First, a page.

French-American photographer got into Syria through Turkey
He carried equipment seven miles in dark to reach rebel village
He shot images of the fighting by hiding in rooms in their homes
He made it out of Syria riding on a truck, again in the dark, with fleeing refugees
Jonathan Alpeyrie has photographed 10 wars. He’s captured violence in Somalia, Afghanistan, South Ossetia and Libya. But his recent week taking pictures of rebels in Syria was the most intense, frightening experience of his career.
He compares it to Afghanistan when he was embedded in 2010 with the French Foreign Legion.
“If there’s a fight, the French soldiers are trained; they’re going to protect you. They are skilled in combat and can fight back,” he said. “In Syria, anything goes. The rebels want you to tell the story, but what they don’t tell you is if something bad happens, they spread out. They leave you. You’re unprotected.
“For me, the stress level was high at all times.”
Alpeyrie, a 33-year-old French-American, worked with Greek photojournalist George Moutafis, whose Syrian contacts helped lead them across the Turkish border into Syria. They spent one week photographing rebels – many just ordinary Syrians who’ve taken up arms – as they battle military forces loyal to President Bashar al-Assad. Syria has been locked for more than a year in a bloody conflict that began when protesters started demanding that al-Assad relinquish power. The movement grew out of the Arab Spring, a larger phenomenon across the Middle East and North Africa in which Tunisians, Egyptians and Libyans successfully protested for the removal of their leaders in 2011.
In Syria, opposition forces report that as many as 10,000 people have died since March 2011.
It’s been incredibly difficult to know for certain what is happening in Syria because al-Assad has banned journalists from entering the country to cover the conflict. Several journalists who have gotten in to cover the violence have been wounded or killed.
Alpeyrie knew the risks.
“I wanted to go,” he said.
Alpeyrie, Moutafis and the Syrians who helped them cross into the country had to move at night in pitch blackness, walking seven miles to a village where rebels and their families were hiding. They trudged over mountainous, rocky soil carrying their equipment, their heads hurting with worry that they could trip mines scattered along the border.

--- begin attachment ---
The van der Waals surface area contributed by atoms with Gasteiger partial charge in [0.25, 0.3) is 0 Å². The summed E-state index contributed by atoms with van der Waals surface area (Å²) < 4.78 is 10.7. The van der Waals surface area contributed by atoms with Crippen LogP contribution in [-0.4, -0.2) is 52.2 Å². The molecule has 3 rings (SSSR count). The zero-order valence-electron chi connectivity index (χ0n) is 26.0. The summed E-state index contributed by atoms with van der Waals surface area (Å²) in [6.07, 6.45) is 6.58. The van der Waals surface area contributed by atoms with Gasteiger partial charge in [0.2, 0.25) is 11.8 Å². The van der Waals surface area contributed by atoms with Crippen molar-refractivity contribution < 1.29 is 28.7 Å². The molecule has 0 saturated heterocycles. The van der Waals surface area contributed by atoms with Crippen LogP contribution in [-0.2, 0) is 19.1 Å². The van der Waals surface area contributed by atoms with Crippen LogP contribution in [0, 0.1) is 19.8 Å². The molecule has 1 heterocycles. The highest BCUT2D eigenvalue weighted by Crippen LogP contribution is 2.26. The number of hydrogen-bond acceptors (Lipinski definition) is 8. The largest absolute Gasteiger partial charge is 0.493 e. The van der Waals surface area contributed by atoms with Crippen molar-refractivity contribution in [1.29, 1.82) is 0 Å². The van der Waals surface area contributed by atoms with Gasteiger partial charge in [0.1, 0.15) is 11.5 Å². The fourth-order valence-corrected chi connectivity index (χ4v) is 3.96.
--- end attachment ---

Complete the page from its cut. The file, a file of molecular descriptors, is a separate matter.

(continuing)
“There’s a lot of fighting in the mountains. [We heard] machine-gun fire,” said Alpeyrie. “The problem with that is you really don’t know what’s going on and who’s who. You have no idea if you’re going to be able to get out [of Syria] once you’re inside.”
When they came to the rebels’ village, they saw houses made of stone and concrete. Alpeyrie relied on the contacts who helped them make it to the village to do the introductions. Neither he nor Moutafis speaks Arabic. The villagers assumed from Alpeyrie’s accent that he was French.
Though he went to college in Chicago and lives in New York, the photographer never would have brought up his ties to the United States, he said.
“I never told anybody I have an American background. That’s a big no-no,” he said. If he had, the rebels’ families would still help him out of kindness but “they wouldn’t like you as much.”
“You have to remember these people are conservative Muslims and America is still a problem for them, even though they wish America would help them,” he said.
The Syrians took to calling Alpeyrie “Nicolas Sarkozy,” the photographer said with a laugh.
Though the families were incredibly poor, they generously gave Alpeyrie and Moutafis a little rice, hummus and pita bread.
Alpeyrie got most of his shots by using their homes as shelter.
“You’re hiding a lot in houses and rooms,” he said. “You can’t really [for safety reasons] get out and photograph as much as you’d like to.”
As the days went on, the photographer noticed that he rarely saw many rebels together at one time. They came by in small groups – maybe a dozen at once. “That’s because they are retreating,” Alpeyrie said. “They are losing this war. They don’t have the equipment to stop the [Syrian Army].”
He managed to photograph one rebel riding his horse as other fighters napped nearby on a woven rug, their guns propped against a concrete wall.
Alpeyrie stood close to another rebel to get a shot of the young man, cigarette dangling from his mouth, pointing his gun toward an area where Syrian snipers were positioned.
Shortly after photographing this exhausted fighter, the photojournalist started to get a bad feeling. His gut told him that he’d pressed his luck enough.
“We told our contact on the ground that we want to get out of here,” he said. “We said we’re done with our work.”
Alpeyrie’s instincts were dead on. Just days later, the Syrian military decimated the nearby town of Idlib, once a rebel stronghold.
Alpeyrie and Moutafis began their journey out of Syria by simply walking in the direction of the border, accompanied by the people who had helped get them inside the country. Eventually they connected with their helpers’ families who were trying to flee into Turkey. Again, they had to hike in complete darkness.
Occasionally, when the time seemed right, Alpeyrie asked one of the refugees to hold up a flashlight so he could take a photo. At one point, he captured a little boy in motion wearing a bright green sweater adorned with a heart and the word “Happy.”
One of the Syrian fathers traveling with them had two babies and couldn’t both hold the infants and grasp trees as he navigated through the darkness. So the man handed Alpeyrie one of the babies and the photographer held the child as he struggled across the hilly terrain.
The group reached a camp and were able to get in the back of a truck that drove them a final 500 yards to the Turkish border.
Alpeyrie remembers seeing the Turkish towers come into view.
“You’re relieved,” he said. “You don’t even care if the Turkish army catches you. You know you’re safe by then.”